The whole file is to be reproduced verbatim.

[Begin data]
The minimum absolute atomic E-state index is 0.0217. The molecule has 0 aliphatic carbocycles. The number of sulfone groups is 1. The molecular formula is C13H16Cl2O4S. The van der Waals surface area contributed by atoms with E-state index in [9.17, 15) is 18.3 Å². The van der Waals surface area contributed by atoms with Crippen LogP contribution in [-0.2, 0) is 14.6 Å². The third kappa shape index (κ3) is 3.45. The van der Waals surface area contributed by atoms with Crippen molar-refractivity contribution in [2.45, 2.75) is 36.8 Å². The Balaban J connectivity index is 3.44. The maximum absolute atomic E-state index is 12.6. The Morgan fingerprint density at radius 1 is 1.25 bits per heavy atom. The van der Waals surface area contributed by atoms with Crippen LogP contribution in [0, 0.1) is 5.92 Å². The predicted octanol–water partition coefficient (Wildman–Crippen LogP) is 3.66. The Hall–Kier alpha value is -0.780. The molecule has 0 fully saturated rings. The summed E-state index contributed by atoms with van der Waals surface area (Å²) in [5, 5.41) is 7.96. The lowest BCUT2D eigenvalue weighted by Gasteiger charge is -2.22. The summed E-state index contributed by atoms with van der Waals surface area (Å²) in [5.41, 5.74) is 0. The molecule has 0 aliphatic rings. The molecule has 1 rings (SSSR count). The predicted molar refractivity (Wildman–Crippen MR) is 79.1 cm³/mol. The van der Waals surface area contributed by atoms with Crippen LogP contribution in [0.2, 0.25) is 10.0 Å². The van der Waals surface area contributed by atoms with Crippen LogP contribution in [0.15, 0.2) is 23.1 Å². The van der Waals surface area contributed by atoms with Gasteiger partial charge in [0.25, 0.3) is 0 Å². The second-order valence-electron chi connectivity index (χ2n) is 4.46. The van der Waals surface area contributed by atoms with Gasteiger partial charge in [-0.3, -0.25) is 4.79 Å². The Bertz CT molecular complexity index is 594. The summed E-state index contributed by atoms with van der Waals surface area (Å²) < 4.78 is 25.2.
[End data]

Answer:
The minimum absolute atomic E-state index is 0.0217. The molecule has 0 aliphatic carbocycles. The number of sulfone groups is 1. The molecular formula is C13H16Cl2O4S. The van der Waals surface area contributed by atoms with E-state index in [9.17, 15) is 18.3 Å². The van der Waals surface area contributed by atoms with Crippen LogP contribution in [-0.2, 0) is 14.6 Å². The third kappa shape index (κ3) is 3.45. The van der Waals surface area contributed by atoms with Crippen molar-refractivity contribution in [2.45, 2.75) is 36.8 Å². The Balaban J connectivity index is 3.44. The maximum absolute atomic E-state index is 12.6. The Morgan fingerprint density at radius 1 is 1.25 bits per heavy atom. The van der Waals surface area contributed by atoms with Crippen LogP contribution in [0, 0.1) is 5.92 Å². The predicted octanol–water partition coefficient (Wildman–Crippen LogP) is 3.66. The Hall–Kier alpha value is -0.780. The molecule has 0 fully saturated rings. The summed E-state index contributed by atoms with van der Waals surface area (Å²) in [5, 5.41) is 7.96. The lowest BCUT2D eigenvalue weighted by Gasteiger charge is -2.22. The summed E-state index contributed by atoms with van der Waals surface area (Å²) in [5.41, 5.74) is 0. The molecule has 0 aliphatic rings. The molecule has 1 rings (SSSR count). The predicted molar refractivity (Wildman–Crippen MR) is 79.1 cm³/mol. The van der Waals surface area contributed by atoms with Crippen LogP contribution in [0.2, 0.25) is 10.0 Å². The van der Waals surface area contributed by atoms with Crippen LogP contribution in [0.15, 0.2) is 23.1 Å². The van der Waals surface area contributed by atoms with Gasteiger partial charge in [0.25, 0.3) is 0 Å². The second-order valence-electron chi connectivity index (χ2n) is 4.46. The van der Waals surface area contributed by atoms with Gasteiger partial charge in [-0.3, -0.25) is 4.79 Å². The Bertz CT molecular complexity index is 594. The summed E-state index contributed by atoms with van der Waals surface area (Å²) < 4.78 is 25.2.